Because the copyright infringement case against Mariah Carey has been dropped, fans can now listen to “All I Want For Christmas Is You” to their hearts’ content.
Mariah Carey was hit with a $20 million copyright infringement lawsuit for her hit Christmas song back in June, which raised some eyebrows—why is he filing a case now?
According to reports, songwriter Andy Stone claimed to have recorded and released a song with the same title in 1989 under the moniker Vince Vance And The Valiants.
He sued Carey, her co-writer Walter Afanasieff, and their record label Sony Corporation of America and Sony Music Entertainment.
According to reports, the defendants, including Carey, “knowingly, wilfully, and intentionally engaged in a campaign” to infringe copyright.
Furthermore, he claimed that Carey took advantage of his “popularity” and “style,” claiming that the song received “extensive airplay during the 1993 Christmas season” and “appeared on the Billboard Music Charts.”
The title “All I Want For Christmas Is You” is fairly common. The United States Copyright Office lists 177 entries under that title on its website.
Furthermore, several reports state that while Stone and Carey’s songs may have the same title, the two songs sound vastly different.
However, with less than a month until Christmas, the case against the pop star has been dropped, according to the BBC.
While Carey gets to keep the song, fans may be disappointed to learn that Stone can still legally refile the case if he so desires.
Carey wrote the song “All I Want For Christmas Is You” for the 53-year-old singer.
She revealed in her memoir that she wrote “most of the song on a cheap little Casio keyboard.”
The song became a massive hit, although she wrote it on a “cheap little Casio keyboard.”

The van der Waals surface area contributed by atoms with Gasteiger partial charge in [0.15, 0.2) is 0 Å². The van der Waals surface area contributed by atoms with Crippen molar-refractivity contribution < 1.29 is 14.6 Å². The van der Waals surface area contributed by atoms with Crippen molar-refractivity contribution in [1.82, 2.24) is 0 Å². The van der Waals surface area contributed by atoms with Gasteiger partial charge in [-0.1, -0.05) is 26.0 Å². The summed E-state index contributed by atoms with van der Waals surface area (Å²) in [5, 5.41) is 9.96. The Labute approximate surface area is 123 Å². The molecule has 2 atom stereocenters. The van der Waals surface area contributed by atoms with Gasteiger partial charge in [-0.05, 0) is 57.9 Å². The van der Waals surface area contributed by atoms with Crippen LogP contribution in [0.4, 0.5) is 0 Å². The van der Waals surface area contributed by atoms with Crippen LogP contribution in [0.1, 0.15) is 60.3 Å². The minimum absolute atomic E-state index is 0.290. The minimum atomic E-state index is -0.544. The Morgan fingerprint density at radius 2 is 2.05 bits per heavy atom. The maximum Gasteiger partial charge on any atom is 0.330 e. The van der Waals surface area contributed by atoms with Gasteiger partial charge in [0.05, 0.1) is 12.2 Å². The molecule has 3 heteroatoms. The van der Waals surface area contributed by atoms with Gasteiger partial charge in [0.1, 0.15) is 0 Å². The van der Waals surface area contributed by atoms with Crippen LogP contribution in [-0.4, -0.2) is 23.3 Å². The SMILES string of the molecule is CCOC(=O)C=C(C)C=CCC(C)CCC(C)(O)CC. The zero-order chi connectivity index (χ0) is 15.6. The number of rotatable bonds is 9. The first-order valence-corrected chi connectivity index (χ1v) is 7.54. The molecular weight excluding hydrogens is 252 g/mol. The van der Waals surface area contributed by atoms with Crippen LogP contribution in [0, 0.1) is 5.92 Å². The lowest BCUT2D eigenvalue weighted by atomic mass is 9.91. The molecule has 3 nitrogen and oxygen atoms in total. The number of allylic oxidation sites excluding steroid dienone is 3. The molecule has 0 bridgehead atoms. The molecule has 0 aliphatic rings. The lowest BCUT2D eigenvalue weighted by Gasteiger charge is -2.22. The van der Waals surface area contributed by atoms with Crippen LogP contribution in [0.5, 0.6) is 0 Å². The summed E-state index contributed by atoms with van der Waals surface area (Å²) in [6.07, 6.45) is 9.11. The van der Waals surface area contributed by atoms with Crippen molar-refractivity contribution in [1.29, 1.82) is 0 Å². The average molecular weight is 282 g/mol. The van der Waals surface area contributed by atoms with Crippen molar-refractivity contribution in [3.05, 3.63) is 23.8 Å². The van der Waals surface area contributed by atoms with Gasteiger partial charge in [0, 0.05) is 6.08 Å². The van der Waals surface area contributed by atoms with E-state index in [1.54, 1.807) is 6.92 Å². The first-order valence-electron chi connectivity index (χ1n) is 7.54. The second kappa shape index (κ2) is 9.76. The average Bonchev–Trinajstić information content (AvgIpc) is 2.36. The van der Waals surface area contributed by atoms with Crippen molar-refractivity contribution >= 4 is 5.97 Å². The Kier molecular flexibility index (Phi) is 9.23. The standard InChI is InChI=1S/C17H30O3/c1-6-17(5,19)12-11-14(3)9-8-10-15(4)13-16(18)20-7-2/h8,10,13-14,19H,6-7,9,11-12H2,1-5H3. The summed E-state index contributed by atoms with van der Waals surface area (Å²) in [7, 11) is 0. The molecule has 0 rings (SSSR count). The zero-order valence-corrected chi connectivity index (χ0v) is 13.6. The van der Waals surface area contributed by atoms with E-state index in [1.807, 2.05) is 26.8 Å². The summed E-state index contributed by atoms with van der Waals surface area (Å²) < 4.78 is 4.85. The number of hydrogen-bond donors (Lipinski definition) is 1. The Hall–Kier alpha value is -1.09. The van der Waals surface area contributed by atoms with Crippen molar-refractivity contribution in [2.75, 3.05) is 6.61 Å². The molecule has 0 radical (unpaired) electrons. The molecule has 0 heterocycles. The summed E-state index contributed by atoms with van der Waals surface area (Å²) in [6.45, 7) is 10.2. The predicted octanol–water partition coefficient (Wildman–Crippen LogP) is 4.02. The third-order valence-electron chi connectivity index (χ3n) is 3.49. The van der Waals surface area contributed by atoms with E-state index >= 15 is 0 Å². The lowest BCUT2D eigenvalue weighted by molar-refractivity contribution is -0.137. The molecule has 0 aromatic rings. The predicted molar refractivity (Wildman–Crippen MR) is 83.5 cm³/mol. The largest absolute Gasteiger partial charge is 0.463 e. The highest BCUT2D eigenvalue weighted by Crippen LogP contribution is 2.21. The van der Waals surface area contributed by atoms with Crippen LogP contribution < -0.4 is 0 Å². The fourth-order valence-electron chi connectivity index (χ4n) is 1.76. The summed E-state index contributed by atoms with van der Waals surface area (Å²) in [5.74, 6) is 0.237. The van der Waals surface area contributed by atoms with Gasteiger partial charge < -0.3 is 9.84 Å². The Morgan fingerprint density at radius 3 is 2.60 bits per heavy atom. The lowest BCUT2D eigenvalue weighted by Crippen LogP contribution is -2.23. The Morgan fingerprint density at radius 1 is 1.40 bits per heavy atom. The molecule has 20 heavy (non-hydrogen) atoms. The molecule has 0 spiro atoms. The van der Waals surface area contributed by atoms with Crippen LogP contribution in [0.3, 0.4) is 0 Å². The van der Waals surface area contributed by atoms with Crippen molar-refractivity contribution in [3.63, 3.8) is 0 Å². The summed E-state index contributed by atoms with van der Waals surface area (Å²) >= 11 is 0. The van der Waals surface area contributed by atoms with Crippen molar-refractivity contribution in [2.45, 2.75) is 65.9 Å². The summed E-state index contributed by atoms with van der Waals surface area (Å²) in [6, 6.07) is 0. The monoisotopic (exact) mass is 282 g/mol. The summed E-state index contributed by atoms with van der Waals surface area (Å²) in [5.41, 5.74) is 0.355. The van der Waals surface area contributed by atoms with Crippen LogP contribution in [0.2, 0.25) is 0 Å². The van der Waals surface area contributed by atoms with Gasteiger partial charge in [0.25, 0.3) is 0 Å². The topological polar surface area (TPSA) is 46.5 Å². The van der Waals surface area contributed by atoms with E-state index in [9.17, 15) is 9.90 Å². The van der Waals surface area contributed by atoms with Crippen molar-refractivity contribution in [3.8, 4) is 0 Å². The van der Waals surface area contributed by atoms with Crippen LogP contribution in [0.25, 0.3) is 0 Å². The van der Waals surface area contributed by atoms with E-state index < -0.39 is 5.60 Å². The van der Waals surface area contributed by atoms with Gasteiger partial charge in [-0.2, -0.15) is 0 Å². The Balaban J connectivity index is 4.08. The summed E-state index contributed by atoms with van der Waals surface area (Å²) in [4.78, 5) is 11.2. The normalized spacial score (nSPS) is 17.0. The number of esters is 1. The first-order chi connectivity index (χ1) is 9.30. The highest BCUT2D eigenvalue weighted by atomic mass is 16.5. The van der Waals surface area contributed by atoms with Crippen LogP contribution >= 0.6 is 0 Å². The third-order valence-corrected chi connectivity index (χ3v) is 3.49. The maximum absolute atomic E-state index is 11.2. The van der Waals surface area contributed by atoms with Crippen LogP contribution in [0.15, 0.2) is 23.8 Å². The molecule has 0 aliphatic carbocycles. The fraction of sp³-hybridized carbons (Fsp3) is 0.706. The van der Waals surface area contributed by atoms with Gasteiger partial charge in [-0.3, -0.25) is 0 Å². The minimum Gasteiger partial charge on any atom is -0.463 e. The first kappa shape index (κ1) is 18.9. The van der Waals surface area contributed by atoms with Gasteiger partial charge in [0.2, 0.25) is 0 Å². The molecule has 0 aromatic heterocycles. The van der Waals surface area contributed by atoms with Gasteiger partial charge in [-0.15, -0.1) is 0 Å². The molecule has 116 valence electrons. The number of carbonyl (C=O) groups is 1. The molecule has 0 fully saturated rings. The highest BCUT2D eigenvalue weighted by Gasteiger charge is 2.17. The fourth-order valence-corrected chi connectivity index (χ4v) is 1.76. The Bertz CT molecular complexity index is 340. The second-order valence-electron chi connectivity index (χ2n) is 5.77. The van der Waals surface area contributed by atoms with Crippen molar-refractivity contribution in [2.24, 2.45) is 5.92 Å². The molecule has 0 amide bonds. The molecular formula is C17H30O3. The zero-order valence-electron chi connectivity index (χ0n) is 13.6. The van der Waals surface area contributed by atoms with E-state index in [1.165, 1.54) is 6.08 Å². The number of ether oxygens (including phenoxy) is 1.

“Merry Christmas,” Carey’s fourth studio and first-holiday album, was released in 1994.
It is arguably one of her most popular and successful songs to date, with fans and listeners continuing to play it every holiday season since its release.
It reportedly earned the singer-songwriter more than $60 million in royalties, which is understandable given the song’s popularity during the holiday season.
“All I Want For Christmas Is You” has reached the top of the charts. It topped charts worldwide, including Australia, Belgium, Canada, Austria, the Czech Republic, Denmark, and others.
Although many song covers have been released since then, many people still prefer Carey’s version.
Guinness World Records refers to her as the “Songbird Supreme,” and for good reason. Her five-octave vocal range has earned her numerous accolades and awards throughout her career.
Carey rose to prominence after her debut studio album, which was named after her, was released in Huntington, New York. It topped the Billboard 200, and she received Grammy Awards for Best New Artist and Best Female Pop Vocal Performance in 1991.